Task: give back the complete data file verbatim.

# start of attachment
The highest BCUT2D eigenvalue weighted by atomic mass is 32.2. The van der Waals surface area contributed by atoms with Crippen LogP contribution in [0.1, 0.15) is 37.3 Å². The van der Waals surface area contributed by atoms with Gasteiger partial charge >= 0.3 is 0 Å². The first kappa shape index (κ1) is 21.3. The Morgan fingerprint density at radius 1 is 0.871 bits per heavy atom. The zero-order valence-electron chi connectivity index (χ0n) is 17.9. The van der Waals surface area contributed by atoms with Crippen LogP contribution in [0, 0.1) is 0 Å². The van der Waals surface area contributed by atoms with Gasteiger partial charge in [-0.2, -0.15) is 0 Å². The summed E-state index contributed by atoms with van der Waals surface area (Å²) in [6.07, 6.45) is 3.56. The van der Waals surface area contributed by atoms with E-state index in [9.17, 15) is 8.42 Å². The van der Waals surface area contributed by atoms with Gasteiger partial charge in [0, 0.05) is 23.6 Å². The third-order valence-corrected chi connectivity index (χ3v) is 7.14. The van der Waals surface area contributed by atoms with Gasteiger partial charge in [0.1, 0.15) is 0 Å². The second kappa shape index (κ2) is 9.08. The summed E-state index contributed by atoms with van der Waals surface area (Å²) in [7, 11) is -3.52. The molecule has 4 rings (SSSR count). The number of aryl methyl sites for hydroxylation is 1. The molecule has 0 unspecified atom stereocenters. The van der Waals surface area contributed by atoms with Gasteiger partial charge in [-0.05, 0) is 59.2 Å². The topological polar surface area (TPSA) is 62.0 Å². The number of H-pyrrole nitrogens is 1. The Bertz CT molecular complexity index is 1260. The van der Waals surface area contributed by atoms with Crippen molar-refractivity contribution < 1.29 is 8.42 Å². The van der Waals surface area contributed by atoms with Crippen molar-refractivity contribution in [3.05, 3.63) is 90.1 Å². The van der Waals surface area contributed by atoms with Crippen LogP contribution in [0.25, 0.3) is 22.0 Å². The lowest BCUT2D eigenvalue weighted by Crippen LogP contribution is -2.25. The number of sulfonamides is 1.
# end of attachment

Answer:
The highest BCUT2D eigenvalue weighted by atomic mass is 32.2. The van der Waals surface area contributed by atoms with Crippen LogP contribution in [0.1, 0.15) is 37.3 Å². The van der Waals surface area contributed by atoms with Gasteiger partial charge >= 0.3 is 0 Å². The first kappa shape index (κ1) is 21.3. The Morgan fingerprint density at radius 1 is 0.871 bits per heavy atom. The zero-order valence-electron chi connectivity index (χ0n) is 17.9. The van der Waals surface area contributed by atoms with Crippen LogP contribution in [0, 0.1) is 0 Å². The van der Waals surface area contributed by atoms with Gasteiger partial charge in [-0.2, -0.15) is 0 Å². The summed E-state index contributed by atoms with van der Waals surface area (Å²) in [6.07, 6.45) is 3.56. The van der Waals surface area contributed by atoms with E-state index in [9.17, 15) is 8.42 Å². The van der Waals surface area contributed by atoms with Gasteiger partial charge in [0, 0.05) is 23.6 Å². The third-order valence-corrected chi connectivity index (χ3v) is 7.14. The van der Waals surface area contributed by atoms with Gasteiger partial charge in [0.1, 0.15) is 0 Å². The second kappa shape index (κ2) is 9.08. The summed E-state index contributed by atoms with van der Waals surface area (Å²) in [7, 11) is -3.52. The molecule has 4 rings (SSSR count). The number of aryl methyl sites for hydroxylation is 1. The molecule has 0 unspecified atom stereocenters. The van der Waals surface area contributed by atoms with Gasteiger partial charge in [-0.05, 0) is 59.2 Å². The topological polar surface area (TPSA) is 62.0 Å². The number of H-pyrrole nitrogens is 1. The Bertz CT molecular complexity index is 1260. The van der Waals surface area contributed by atoms with Crippen molar-refractivity contribution < 1.29 is 8.42 Å². The van der Waals surface area contributed by atoms with Crippen molar-refractivity contribution in [3.05, 3.63) is 90.1 Å². The van der Waals surface area contributed by atoms with Crippen LogP contribution in [0.25, 0.3) is 22.0 Å². The lowest BCUT2D eigenvalue weighted by Crippen LogP contribution is -2.25. The number of sulfonamides is 1.